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  • Name: Annika, meaning "grace", supposedly of Sanskrit origin, it is used as one of many epiteths for Goddess Durga. Numerological meaning: people with this name tend to be very inspired, intuitive, and creative. Their aim is to improve the world and can be quite altruistic. They strive to see the "Big Picture" and achieve their dreams.
  • Age: 31
  • Location: Dorset, England, UK

I was introduced to the world of paganism and witchcraft by my mother. She kept a well stocked bookshelf, which allowed me to spend many hours reading and learning. Coming home from school, I was always eager to grab a book and spend my evenings alone in the sanctuary of my bedroom, taking notes in my grimoire. When we got a home computer with a dial-up internet connection, I was thrilled to be able to surf the web for more information. In May 1997, I decided that I was indeed a pagan. The following year, when the full moon was in Scorpio, I performed my self-dedication ritual and became a Priestess.

My mother is Swedish and my father is English, which inspires in me a strong interest in Norse, Anglo-Saxon, Celtic, and Sami. I also enjoy learning about more distant cultures, such as the ancient Roman, Hellenic, Vedic, and Kemetic. I view the world as one big family, with no clear lines to divide our cultures. This is why I tend to have a very eclectic approach. I have for the most part, practiced solitary witchcraft. My first group ritual was with a coven in the New Forest. I wasn't ready to commit myself to a coven at that point, but later came across a more loosely organised group who held "women's circles" in Dorset. It's there that I met the author, Louise Tarrier, who wrote The Way of the Sea Priestess.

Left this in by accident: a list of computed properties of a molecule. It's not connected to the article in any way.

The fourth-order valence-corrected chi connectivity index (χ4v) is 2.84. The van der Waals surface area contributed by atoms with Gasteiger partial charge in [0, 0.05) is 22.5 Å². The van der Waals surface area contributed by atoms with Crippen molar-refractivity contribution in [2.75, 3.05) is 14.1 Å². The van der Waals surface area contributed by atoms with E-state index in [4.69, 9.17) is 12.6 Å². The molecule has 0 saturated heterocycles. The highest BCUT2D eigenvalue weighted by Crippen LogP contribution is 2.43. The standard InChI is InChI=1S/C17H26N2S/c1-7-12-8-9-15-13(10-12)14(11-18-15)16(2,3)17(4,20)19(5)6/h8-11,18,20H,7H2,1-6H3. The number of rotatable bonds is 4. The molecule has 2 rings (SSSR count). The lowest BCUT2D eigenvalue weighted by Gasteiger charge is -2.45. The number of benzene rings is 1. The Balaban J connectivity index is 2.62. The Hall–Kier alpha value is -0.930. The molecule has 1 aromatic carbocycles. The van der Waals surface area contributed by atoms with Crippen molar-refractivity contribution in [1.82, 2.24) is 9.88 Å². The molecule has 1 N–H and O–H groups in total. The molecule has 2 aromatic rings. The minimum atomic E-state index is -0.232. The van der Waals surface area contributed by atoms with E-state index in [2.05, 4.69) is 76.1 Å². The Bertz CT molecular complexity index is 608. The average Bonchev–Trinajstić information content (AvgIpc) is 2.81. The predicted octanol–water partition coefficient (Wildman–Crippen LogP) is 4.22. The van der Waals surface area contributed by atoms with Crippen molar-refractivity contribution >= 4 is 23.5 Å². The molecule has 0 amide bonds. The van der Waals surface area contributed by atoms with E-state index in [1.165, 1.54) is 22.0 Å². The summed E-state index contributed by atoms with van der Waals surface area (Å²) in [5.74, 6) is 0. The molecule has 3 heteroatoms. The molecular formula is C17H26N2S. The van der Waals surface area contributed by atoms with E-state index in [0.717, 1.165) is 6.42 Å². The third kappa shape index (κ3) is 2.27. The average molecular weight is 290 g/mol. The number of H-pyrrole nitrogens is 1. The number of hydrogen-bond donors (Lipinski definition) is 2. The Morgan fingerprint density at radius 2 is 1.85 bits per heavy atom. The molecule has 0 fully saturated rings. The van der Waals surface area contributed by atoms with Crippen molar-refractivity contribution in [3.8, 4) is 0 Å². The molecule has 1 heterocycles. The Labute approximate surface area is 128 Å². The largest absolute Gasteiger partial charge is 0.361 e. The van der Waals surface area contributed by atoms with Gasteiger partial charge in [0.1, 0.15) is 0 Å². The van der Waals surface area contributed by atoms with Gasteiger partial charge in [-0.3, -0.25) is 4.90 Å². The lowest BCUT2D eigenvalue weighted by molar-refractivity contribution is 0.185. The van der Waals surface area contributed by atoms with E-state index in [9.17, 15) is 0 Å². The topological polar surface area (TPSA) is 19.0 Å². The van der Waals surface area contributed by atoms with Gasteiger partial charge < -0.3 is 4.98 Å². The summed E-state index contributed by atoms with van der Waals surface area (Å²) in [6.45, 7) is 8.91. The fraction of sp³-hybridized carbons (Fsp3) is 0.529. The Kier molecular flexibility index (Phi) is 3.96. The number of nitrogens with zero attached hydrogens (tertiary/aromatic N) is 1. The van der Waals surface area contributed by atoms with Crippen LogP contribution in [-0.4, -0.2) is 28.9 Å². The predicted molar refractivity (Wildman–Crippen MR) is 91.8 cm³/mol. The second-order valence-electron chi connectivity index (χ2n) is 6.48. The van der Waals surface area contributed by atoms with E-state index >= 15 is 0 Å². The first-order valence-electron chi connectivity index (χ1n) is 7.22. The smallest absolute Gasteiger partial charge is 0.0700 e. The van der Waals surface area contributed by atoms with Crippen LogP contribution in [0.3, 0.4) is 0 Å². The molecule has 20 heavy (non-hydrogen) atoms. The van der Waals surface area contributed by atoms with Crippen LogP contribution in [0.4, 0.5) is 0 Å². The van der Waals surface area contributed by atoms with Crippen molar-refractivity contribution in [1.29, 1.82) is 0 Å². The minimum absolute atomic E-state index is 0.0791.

My first encounter with the Sea Priestess path was on an online forum hosted by MSN, called The Sea Priestess. It was inspired by the book of the same name by Dion Fortune. I bought myself a copy of the highly acclaimed novel, which speaks of an ancient priesthood from the lost land of Atlantis, with poetry and ritual centered around the Great Goddess Isis. I strongly relate to the idea of a goddess who is known by many names and seen in many guises because of my pantheistic beliefs. I feel that I've been a pantheist ever since I could first fathom such things, although it took me some time to discover the word and learn that there are many philosophers who espouse the same ideas. I began using the screen name SeaPriestessGrace, and wrote a blog called The Sea Priestess, which was still going in 2008, when I discovered YouTube. I transitioned through a few different channels and usernames before I created one called The Sea Priestess at the start of 2013.